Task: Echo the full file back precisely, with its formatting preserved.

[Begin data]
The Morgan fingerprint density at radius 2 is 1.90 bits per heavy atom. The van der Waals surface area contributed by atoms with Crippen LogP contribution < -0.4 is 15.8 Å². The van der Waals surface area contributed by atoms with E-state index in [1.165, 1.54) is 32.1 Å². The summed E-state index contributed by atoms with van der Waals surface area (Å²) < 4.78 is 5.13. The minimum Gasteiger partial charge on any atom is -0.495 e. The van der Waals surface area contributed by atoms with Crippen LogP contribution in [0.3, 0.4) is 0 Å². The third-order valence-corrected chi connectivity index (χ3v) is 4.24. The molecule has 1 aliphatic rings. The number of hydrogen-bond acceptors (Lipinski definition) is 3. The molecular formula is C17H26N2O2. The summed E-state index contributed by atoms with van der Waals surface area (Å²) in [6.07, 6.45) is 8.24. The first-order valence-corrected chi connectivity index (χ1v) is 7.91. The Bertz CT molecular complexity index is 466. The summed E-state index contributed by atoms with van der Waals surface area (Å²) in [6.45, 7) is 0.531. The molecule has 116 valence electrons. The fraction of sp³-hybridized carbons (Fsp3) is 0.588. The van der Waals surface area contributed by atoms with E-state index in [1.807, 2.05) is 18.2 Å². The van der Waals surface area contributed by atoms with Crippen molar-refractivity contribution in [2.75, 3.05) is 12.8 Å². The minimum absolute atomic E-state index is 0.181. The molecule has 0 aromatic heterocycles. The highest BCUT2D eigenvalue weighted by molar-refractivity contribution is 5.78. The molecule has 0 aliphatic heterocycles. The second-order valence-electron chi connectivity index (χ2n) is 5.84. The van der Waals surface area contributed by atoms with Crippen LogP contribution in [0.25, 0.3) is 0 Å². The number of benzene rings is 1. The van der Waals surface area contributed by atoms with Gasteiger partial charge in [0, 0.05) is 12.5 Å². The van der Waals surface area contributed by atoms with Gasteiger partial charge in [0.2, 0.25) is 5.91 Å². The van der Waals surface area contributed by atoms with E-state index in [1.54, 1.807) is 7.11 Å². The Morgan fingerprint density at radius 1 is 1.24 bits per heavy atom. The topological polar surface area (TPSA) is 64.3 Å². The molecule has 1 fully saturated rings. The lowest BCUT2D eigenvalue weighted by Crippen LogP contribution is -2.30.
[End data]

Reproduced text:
The Morgan fingerprint density at radius 2 is 1.90 bits per heavy atom. The van der Waals surface area contributed by atoms with Crippen LogP contribution < -0.4 is 15.8 Å². The van der Waals surface area contributed by atoms with E-state index in [1.165, 1.54) is 32.1 Å². The summed E-state index contributed by atoms with van der Waals surface area (Å²) < 4.78 is 5.13. The minimum Gasteiger partial charge on any atom is -0.495 e. The van der Waals surface area contributed by atoms with Crippen LogP contribution in [0.3, 0.4) is 0 Å². The third-order valence-corrected chi connectivity index (χ3v) is 4.24. The molecule has 1 aliphatic rings. The number of hydrogen-bond acceptors (Lipinski definition) is 3. The molecular formula is C17H26N2O2. The summed E-state index contributed by atoms with van der Waals surface area (Å²) in [6.07, 6.45) is 8.24. The first-order valence-corrected chi connectivity index (χ1v) is 7.91. The Bertz CT molecular complexity index is 466. The summed E-state index contributed by atoms with van der Waals surface area (Å²) in [6.45, 7) is 0.531. The molecule has 116 valence electrons. The fraction of sp³-hybridized carbons (Fsp3) is 0.588. The van der Waals surface area contributed by atoms with E-state index in [1.807, 2.05) is 18.2 Å². The van der Waals surface area contributed by atoms with Crippen molar-refractivity contribution in [2.75, 3.05) is 12.8 Å². The minimum absolute atomic E-state index is 0.181. The molecule has 0 aromatic heterocycles. The highest BCUT2D eigenvalue weighted by molar-refractivity contribution is 5.78. The molecule has 0 aliphatic heterocycles. The second-order valence-electron chi connectivity index (χ2n) is 5.84. The van der Waals surface area contributed by atoms with Crippen LogP contribution in [0.25, 0.3) is 0 Å². The number of benzene rings is 1. The van der Waals surface area contributed by atoms with Gasteiger partial charge in [0, 0.05) is 12.5 Å². The van der Waals surface area contributed by atoms with Gasteiger partial charge in [0.2, 0.25) is 5.91 Å². The van der Waals surface area contributed by atoms with E-state index in [1.54, 1.807) is 7.11 Å². The Morgan fingerprint density at radius 1 is 1.24 bits per heavy atom. The topological polar surface area (TPSA) is 64.3 Å². The molecule has 1 fully saturated rings. The lowest BCUT2D eigenvalue weighted by Crippen LogP contribution is -2.30.